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NCAA Tournament: first weekend winners and losers

Jeff Moreland/Icon Sportswire

The first weekend of the 2017 NCAA Tournament is in the books. It was a wild ride full of every narrative being pushed, with a sprinkle of backtracking, topped off with a dash of doom.

With many people parachuting in on the sport for the first time this season, the first weekend also resulted in suggested reforms from these newcomers on NCAA Tournament seeding, referees, and more. It was all, apparently, fair game.

The first round lacked upsets, which reinforced the belief in some precincts that we should be leery of the entertainment factor, but those worries were wiped away on Saturday and Sunday.

Here are some of the opening weekend’s winners and losers.

Winner

The Big Ten: Was it a down season for the conference? Probably… but nuance be damned! With Purdue toppling teams it should probably topple, with team of destiny Michigan doing its thing, and Wisconsin emerging from the dark recesses of a slump, the Big Ten’s fan base is able to switch the narrative in its favor.

Loser

The Big East: Fire off your jokes while you can. It is easy to do so after the first two rounds, but it doesn’t change the fact that it’s still a good league.

Winner

Illinois: Technically, this is not NCAA Tournament-related, but athletic director Josh Whitman was able to steal some headlines this weekend. In what was a surprising hire, Illinois landed the services of Brad Underwood, who has been a head coach for only four years, and has made the NCAA Tournament in each of his seasons manning the helm.

Loser

Nuance: Hot-take this is not. With people being able to express their opinions in only 140 characters or less, if you have a thought regarding a topic, it best be expressed incredibly well. The cold-take monsters are ready to come at you from all sides — even if your thought is taken out of context.

Winner

Chris Mack: Already a beloved figure, Mack is once again resurfacing as one of the nation’s better coaches. He was already that, but Xavier’s first two games were a powerful reminder for those who forgot. The Musketeers, even without Edmond Sumner, are in the Sweet Sixteen.

Loser

(My friend) Jon Rothstein: Folks are killing Rothstein for his strong ACC takes from the season. He believed the ACC was the deepest conference in the history of the sport. I might not fully agree, but let’s not act as though he’s the only one who thought it. For those taking the time to crush him, while pretending they have no bad takes themselves, that sincerely is the epitome of insecurity.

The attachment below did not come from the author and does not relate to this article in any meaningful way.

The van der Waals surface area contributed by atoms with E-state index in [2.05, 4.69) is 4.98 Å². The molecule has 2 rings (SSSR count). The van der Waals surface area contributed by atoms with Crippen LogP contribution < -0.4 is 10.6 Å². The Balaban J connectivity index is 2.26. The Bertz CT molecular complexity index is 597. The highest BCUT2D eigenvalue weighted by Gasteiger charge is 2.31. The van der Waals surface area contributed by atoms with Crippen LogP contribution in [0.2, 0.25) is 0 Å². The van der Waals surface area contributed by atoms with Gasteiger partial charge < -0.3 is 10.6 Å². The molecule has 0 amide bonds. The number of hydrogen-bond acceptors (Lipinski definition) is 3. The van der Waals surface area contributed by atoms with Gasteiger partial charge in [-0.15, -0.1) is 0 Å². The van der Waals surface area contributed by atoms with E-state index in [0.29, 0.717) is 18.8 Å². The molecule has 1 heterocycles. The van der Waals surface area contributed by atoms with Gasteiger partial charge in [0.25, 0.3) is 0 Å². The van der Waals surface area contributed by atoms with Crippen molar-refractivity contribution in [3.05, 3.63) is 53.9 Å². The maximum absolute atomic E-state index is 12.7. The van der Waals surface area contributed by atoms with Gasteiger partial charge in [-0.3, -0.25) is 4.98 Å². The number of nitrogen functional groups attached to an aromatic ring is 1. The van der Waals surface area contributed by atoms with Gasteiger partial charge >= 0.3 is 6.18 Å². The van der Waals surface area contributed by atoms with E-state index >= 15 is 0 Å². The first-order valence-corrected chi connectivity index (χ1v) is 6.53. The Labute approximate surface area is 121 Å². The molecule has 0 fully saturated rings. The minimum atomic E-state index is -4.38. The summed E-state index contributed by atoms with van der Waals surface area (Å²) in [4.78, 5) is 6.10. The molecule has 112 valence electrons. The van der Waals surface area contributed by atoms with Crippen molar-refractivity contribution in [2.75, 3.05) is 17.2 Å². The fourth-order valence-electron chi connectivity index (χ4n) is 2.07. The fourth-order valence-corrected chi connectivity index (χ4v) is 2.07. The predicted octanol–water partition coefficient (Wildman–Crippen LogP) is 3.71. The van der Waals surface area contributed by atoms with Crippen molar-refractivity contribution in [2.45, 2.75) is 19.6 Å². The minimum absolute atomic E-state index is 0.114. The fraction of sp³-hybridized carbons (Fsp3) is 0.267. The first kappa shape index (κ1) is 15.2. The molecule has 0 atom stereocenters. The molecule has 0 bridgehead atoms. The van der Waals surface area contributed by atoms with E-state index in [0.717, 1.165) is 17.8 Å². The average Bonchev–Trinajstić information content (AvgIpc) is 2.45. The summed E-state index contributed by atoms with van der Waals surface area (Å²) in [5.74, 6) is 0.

Winner

Steve Lavin: Man, Lavin has been connected to both the Washington and California job openings. Washington hired its new head coach, but Lav’s name is still rumored to be involved with the Cal gig. His agent needs a raise.

Loser

Duke preseason experts: This isn’t exactly their fault. Very few people began the season believing the Blue Devils were going to be anything other than excellent. Yet, here we are, and this Duke team ended up having no depth, with glaring flaws, and is a sore reminder that John Calipari does far better with one-and-done talent than Coach K.

John is happy (John Sommers II/Icon Sportswire)

Winner

Bob Huggins: Press Virginia.

Loser

Leonard Hamilton: Did Florida State actually underachieve this season? I don’t think so, because the talent would have not been there if not for Hamilton, but a nation is yearning for the return of #FireHam.

Winner

Oregon: A number one-seed last season, the Ducks keep trucking along without as much fanfare as they probably deserve. Dillon Brooks and Tyler Dorsey are not to be trifled with.

Loser

What’s wrong with the NCAA Tournament think-pieces: At first, people were whining about a lack of upsets in the first round of the Big Dance. These people, magically, claimed that it created a worse experience. I am not going to tell you what — or how — to enjoy, but these things have a way of working themselves out. Also, if you hate it so much, go away.

Winner

People who like fun: This has been fun, right?

Loser

Anyone who watched Virginia play: So, uh, that was awful. Listen, no one in their right mind would slander Tony Bennett, but this has the feel of a John Thompson III at Georgetown situation. A program can play such aesthetically deficient basketball for only so long before the nation’s best high school players decide to go to a more offense-friendly system. I’m not saying that is going to happen, and Bennett is capable of adjusting, but Virginia’s offense is offensive.

Winner

The end.

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